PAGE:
Committee on the rights of the child: 62nd session

Summary: The Committee on the Rights of the Child will hold its 62nd Session from 14 January to 1 February 2013. Below are full details on the session, including the list of alternative reports submitted by NGOs.

Session opening

On 14 January, the Committee opened its 62nd session in Geneva - set to run until 1 February - with Jean Zermatten, the Chair, saying that in addition to examining nine States, the Committee intended to complete drafting and adopt its general comments on the best interest of the child, the right to play, the right to health and the impact of the business sector on children’s rights. Work on a draft joint general comment with the Committee on the Elimination of Discrimination against Women on harmful traditional practices would also continue.

It was also announced that, after two readings, the Committee intends to adopt its rule of procedures for the third Optional Protocol (complaints mechanism) during the session.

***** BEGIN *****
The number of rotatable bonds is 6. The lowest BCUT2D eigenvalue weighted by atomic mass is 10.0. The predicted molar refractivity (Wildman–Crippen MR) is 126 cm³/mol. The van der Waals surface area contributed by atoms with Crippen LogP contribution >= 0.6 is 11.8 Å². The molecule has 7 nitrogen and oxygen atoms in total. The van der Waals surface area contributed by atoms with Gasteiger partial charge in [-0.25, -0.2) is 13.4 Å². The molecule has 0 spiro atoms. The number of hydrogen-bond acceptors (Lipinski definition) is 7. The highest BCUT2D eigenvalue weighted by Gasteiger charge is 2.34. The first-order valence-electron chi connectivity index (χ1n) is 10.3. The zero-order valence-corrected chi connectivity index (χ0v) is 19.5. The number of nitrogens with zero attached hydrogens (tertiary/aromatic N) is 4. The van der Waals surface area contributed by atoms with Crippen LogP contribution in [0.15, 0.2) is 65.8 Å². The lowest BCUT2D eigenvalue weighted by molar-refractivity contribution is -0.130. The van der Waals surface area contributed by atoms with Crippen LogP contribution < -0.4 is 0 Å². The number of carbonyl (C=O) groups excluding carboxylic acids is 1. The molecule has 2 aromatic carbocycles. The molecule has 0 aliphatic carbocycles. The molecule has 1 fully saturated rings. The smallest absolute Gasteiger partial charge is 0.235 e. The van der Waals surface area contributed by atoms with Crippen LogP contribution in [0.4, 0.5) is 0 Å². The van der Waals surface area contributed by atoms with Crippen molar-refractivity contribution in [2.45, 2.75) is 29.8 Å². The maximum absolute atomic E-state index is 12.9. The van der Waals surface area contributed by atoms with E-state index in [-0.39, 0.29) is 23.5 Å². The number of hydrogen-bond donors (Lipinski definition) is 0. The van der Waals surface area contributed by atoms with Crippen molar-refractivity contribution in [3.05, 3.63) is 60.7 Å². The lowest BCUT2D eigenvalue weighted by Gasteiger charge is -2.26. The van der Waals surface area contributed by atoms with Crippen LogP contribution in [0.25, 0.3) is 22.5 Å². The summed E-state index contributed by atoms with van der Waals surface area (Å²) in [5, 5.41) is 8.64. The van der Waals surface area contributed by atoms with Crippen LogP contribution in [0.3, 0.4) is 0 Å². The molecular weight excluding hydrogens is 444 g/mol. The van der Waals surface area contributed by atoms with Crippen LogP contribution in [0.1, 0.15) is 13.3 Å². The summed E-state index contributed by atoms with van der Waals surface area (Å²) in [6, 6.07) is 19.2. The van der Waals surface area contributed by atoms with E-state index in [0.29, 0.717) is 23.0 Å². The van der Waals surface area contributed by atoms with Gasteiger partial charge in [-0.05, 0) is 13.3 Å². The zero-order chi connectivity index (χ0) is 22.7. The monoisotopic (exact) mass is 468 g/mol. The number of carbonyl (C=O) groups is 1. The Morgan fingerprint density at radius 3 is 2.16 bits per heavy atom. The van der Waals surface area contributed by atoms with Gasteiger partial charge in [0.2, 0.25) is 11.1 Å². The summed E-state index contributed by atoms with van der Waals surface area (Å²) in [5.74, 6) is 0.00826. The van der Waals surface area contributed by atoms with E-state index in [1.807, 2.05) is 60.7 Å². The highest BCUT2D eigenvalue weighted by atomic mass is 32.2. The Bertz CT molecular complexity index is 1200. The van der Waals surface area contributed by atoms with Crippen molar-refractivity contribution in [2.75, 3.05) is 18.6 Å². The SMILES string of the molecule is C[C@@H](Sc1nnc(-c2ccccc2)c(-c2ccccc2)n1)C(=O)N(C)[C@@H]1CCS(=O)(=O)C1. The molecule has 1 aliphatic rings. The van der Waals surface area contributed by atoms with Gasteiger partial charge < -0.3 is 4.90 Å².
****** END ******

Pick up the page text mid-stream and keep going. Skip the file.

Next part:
States under Review

Nine States will be reviewed by the Committee. The United States - who have yet to ratify the Convention on the Rights of the Child - will be reviewed on the steps it is taking to comply with the two Optional Protocols (OPSC and OPAC). 

You can click on the links below to access the States' reports, alternative reports submitted by NGOs, a UN summary of the individual reviews, and the previous Concluding Observations issued by the Committee (as detailed in our Children’s Rights Wiki).

The following States will be reviewed on their compliance with:

The Convention on the Rights of the Child (CRC)

The Optional Protocol to the CRC on the sale of children, child prostitution and child pornography (OPSC)

The Optional Protocol to the CRC on the involvement of children in armed conflict (OPAC)

NGO participation

For guidance on how to report to the CRC, download:

Or contact:

Some of the sessions were made available online via a webcast.


Further Information


Please note that these reports are hosted by CRIN as a resource for Child Rights campaigners, researchers and other interested parties. Unless otherwise stated, they are not the work of CRIN and their inclusion in our database does not necessarily signify endorsement or agreement with their content by CRIN.